Aloft’s Hunter adds: “Sometimes frozen products can be better in the Middle East region. For instance, you can buy live Alaskan king crab, but by the time it gets to your kitchen it has been out of its normal surroundings for quite some time and this affects everything about the product.”

Often economic factors come into the equation when chefs are faced with purchasing dilemmas.

Sheraton’s Massetti notes: “Like everyone else we face very tough competition and budget restrictions — frozen items are definitely a convenient and less expensive solution.

“Practicality, quality and flavour all come into play as well. If there is a negative side effect it is that a lot of the frozen items have a very recognisable shape — although on many occasions guests do not realise that we have been using frozen items.” Selection and variety

Sheraton’s Massetti says that the selection of frozen products available to Middle East chefs is still not sufficiently extensive.

“It’s too limited to be a viable solution for a higher level of usage,” she observes. “For example there are artichokes available, but only the bottom line; not the smaller, tastier varieties with a more usable bud.

“The variety of green leafy vegetable is practically limited to spinach,” she adds.

Freshly Frozen Foods’ Quadros disagrees, stating that frozen foods are easily available, even products that are out of season.“With the variety of products coming into the market and its functional benefits, by perfecting the process that guarantees the food customers eat we can assure that a wide-range frozen foods provide healthy and hygienic ingredients,” he comments.

Thomas Gerasch, executive chef at Cove Rotana Resort, Ras Al Khaimah, believes the range of frozen products available to chefs in the region is “very comprehensive”.

“It covers all lines — seafood, meat products, snack foods, fruits and vegetables, even traditional Arabic food,” he notes.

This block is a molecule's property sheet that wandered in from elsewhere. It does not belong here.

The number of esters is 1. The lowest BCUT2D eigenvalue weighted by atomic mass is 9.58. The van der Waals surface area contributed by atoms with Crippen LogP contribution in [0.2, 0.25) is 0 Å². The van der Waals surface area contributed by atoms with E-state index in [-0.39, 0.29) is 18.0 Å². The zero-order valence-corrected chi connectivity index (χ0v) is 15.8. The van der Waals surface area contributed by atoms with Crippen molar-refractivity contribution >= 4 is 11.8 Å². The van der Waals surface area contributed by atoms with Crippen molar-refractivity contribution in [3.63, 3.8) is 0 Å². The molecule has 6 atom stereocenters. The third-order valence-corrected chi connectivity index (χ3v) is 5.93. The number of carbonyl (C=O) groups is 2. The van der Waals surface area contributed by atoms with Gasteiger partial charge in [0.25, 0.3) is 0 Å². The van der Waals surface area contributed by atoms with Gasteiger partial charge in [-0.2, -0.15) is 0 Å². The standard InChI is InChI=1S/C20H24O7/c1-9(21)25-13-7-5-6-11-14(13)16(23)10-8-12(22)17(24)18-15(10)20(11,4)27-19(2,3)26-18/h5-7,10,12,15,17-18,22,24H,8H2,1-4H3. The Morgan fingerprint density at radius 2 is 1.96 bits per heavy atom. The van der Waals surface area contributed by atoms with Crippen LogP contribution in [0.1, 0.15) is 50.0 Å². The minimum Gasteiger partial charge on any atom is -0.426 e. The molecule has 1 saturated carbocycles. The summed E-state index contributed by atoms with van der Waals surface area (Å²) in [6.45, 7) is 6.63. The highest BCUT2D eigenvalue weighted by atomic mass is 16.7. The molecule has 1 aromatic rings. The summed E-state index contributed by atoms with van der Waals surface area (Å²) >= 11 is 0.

However Gerasch declares that quality should always come first. “We will never use frozen products if we can not guarantee the quality,” he affirms. “The use of good quality frozen products is internationally accepted, but the decision to purchase frozen foods needs to be made through the judgment of a professional chef — for example I would never use frozen mashed potatoes.”

While buying frozen products and ingredients is accepted as ‘the norm’ by most chefs, purchasing them can present ethical issues regarding the environment and supporting local producers, points out Park Inn Muscat executive chef Sandeep Kamal.

“Generally speaking, the fresher the food, the healthier and tastier it is,” says Kamal. “I wouldn’t recommend using frozen foods when it comes to meat, fish or poultry and for that reason we don’t use them at Park Inn Muscat. Instead, we prefer to use local products as much as possible.

“We support Origin Oman, which is a local organisation that promotes the use of Omani products in the Sultanate,” he adds.

Kamal understands that taking such a stand can often leave chefs short of common ingredients demanded by customers.

“Fortunately we have not been forced to use additional frozen ingredients or products,” he states.

“But when it comes to things like French fries and similar items, you have to buy them frozen as it is not practical to make them in your hotel or restaurant kitchens.”

Despite chef concerns regarding frozen produce, suppliers remain bullish about the benefits of frozen produce and ingredients.

Freshly Frozen Foods’ Quadros suggests that busy lifestyles have helped boost the concept of frozen food.

“It can be the easiest way without comprising on taste, nutrition and convenience,” he suggests. “Also it is economical and has the same nutritional value as fresh products.”

As Federal Foods’ Mathews concludes: “There was a large demand for frozen food in the region even before the present economic situation — chefs today have learnt the advantages of using frozen food products.”